By Jessa Fogel
People ask me all the time how I manage to run every day in medical school, and I usually answer in the same way: “I just really love it.” But sometimes love alone can’t get you out of bed at 5:30 on a rainy Monday morning, and that’s where the answer gets longer.
I started medical school two and a half years ago, leaving my gap-year job in rural Alabama to move to a city I barely knew. While I loved the excitement of starting a new chapter in my life, the change necessitated some form of continuity, something I could carry over from my former home. For me, that continuity came in the form of exercise. I’d been a competitive cross-country skier in college, and when I graduated and moved to the decidedly snow-less Alabama, I satisfied my craving for activity by running every morning before work. When I started medical school, exploring my new hometown on foot every morning before class initially felt like a soothing ritual to help me adjust to the transition.
Eventually, however, I realized that I had classmates who shared my love of running—classmates that I hadn’t yet gotten the chance to know beyond a few minutes of small talk at orientation. On an uncharacteristically extroverted whim, I invited a couple fellow students to get together for a run one weekend. That first run was followed by another…and then another…and then another. Within a few months, we started going every morning, meeting at the same time and place before class. Although we all came from different states, went to different colleges, and ranged in age from 22-36, running was what brought us together—that, and a deep love for bagels and coffee.
While we ran, we chatted about anything and everything. Family, research, school, history, politics, marine biology, our favorite foods, our preferred running shoe brands—no topic was off-limits. The more miles we ran, the more conversations we shared, the more coffee and bagel shops we discovered around the city, the more we found we had in common. We became a team, tackling local 5Ks and half marathons together, supporting each other through the anxiety of exams, celebrating each other’s birthdays, and gathering together for potluck dinners. We even bought matching “medical-themed” socks to wear to local races adorned with cartoon depictions of various organs and cute phrases like “I heart your guts.” Charming, I know.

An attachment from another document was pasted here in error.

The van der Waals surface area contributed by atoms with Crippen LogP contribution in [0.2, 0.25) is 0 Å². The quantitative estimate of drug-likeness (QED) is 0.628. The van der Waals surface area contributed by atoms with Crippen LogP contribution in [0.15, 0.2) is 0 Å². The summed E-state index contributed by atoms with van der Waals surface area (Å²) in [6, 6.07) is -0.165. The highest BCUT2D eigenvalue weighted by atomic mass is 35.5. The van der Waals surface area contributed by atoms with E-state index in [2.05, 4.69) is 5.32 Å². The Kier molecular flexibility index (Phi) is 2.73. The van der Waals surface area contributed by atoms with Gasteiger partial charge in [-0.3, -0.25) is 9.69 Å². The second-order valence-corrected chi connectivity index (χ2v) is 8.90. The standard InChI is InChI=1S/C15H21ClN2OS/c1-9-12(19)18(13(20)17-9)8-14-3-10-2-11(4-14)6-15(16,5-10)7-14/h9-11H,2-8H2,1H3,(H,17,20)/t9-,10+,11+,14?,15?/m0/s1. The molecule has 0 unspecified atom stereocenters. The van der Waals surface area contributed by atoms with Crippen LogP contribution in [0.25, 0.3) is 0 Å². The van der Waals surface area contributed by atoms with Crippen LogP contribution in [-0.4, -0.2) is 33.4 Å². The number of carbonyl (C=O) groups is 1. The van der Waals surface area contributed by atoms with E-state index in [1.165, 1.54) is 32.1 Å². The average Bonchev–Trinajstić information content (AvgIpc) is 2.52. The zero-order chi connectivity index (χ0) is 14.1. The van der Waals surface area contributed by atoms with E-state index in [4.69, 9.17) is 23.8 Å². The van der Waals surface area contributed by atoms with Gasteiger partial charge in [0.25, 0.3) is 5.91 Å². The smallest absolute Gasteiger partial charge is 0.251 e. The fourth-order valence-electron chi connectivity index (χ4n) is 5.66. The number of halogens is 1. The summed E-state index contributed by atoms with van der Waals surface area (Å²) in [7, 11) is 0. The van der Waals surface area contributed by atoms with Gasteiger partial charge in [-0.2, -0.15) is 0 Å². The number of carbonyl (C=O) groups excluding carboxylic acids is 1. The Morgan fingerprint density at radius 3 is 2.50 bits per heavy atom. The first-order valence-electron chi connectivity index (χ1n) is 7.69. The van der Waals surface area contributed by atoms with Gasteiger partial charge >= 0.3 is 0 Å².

Maintaining my physical fitness and having a solid group of friends to support me through that first challenging year of medical school was invaluable. Running allowed my body the movement it craved and cleared my mind to focus on studying, while building strong friendships kept me from bearing the most stressful days alone. To those who wonder how we crazy runners do it, my only answer is that it feels like an escape, rather than a chore. Running, especially with others, is no longer something I have to “fit in” to my schedule—it’s something I can’t live without.
Jessa Fogel is a third-year medical student at Vanderbilt University School of Medicine, hoping to pursue a career in orthopedic surgery. Originally from Bow, NH, she received her B.A. in biology at Dartmouth College, with a minor in international studies. Prior to medical school, she spent a year working for a community health non-profit in Greensboro, AL. Outside of medicine, she enjoys running, biking, drawing, and searching for the best coffee in Nashville.
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